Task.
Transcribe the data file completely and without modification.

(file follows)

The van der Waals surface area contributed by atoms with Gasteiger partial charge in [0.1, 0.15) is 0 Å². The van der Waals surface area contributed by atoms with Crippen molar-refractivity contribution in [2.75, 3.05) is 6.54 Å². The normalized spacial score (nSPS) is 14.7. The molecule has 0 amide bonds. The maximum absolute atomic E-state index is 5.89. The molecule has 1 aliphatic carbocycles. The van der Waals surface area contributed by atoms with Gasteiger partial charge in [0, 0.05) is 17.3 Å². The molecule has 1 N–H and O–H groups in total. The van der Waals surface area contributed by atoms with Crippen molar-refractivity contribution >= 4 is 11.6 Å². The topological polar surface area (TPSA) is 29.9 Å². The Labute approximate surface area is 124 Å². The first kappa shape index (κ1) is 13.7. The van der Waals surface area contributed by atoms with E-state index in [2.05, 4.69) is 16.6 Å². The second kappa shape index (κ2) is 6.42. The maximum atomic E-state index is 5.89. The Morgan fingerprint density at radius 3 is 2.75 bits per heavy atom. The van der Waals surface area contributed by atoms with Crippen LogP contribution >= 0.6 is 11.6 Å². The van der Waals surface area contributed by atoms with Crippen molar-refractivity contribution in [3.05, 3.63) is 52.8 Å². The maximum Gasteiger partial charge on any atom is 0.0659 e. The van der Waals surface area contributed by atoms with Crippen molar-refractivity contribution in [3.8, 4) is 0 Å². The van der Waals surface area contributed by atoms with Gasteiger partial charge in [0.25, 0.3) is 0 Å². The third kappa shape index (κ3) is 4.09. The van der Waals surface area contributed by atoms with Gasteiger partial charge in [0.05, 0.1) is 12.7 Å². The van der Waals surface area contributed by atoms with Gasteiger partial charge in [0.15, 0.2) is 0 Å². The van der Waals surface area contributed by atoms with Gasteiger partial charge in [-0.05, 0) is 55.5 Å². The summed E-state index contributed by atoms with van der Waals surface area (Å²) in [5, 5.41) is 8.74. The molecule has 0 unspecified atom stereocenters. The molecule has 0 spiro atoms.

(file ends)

The van der Waals surface area contributed by atoms with Gasteiger partial charge in [0.1, 0.15) is 0 Å². The van der Waals surface area contributed by atoms with Crippen molar-refractivity contribution in [2.75, 3.05) is 6.54 Å². The normalized spacial score (nSPS) is 14.7. The molecule has 0 amide bonds. The maximum absolute atomic E-state index is 5.89. The molecule has 1 aliphatic carbocycles. The van der Waals surface area contributed by atoms with Gasteiger partial charge in [0, 0.05) is 17.3 Å². The molecule has 1 N–H and O–H groups in total. The van der Waals surface area contributed by atoms with Crippen molar-refractivity contribution >= 4 is 11.6 Å². The topological polar surface area (TPSA) is 29.9 Å². The Labute approximate surface area is 124 Å². The first kappa shape index (κ1) is 13.7. The van der Waals surface area contributed by atoms with E-state index in [2.05, 4.69) is 16.6 Å². The second kappa shape index (κ2) is 6.42. The maximum atomic E-state index is 5.89. The Morgan fingerprint density at radius 3 is 2.75 bits per heavy atom. The van der Waals surface area contributed by atoms with Crippen LogP contribution >= 0.6 is 11.6 Å². The van der Waals surface area contributed by atoms with Crippen molar-refractivity contribution in [3.05, 3.63) is 52.8 Å². The maximum Gasteiger partial charge on any atom is 0.0659 e. The van der Waals surface area contributed by atoms with Crippen molar-refractivity contribution in [3.8, 4) is 0 Å². The van der Waals surface area contributed by atoms with Gasteiger partial charge in [0.25, 0.3) is 0 Å². The third kappa shape index (κ3) is 4.09. The van der Waals surface area contributed by atoms with Gasteiger partial charge in [0.05, 0.1) is 12.7 Å². The van der Waals surface area contributed by atoms with Gasteiger partial charge in [0.15, 0.2) is 0 Å². The van der Waals surface area contributed by atoms with Gasteiger partial charge in [-0.05, 0) is 55.5 Å². The summed E-state index contributed by atoms with van der Waals surface area (Å²) in [5, 5.41) is 8.74. The molecule has 0 unspecified atom stereocenters. The molecule has 0 spiro atoms.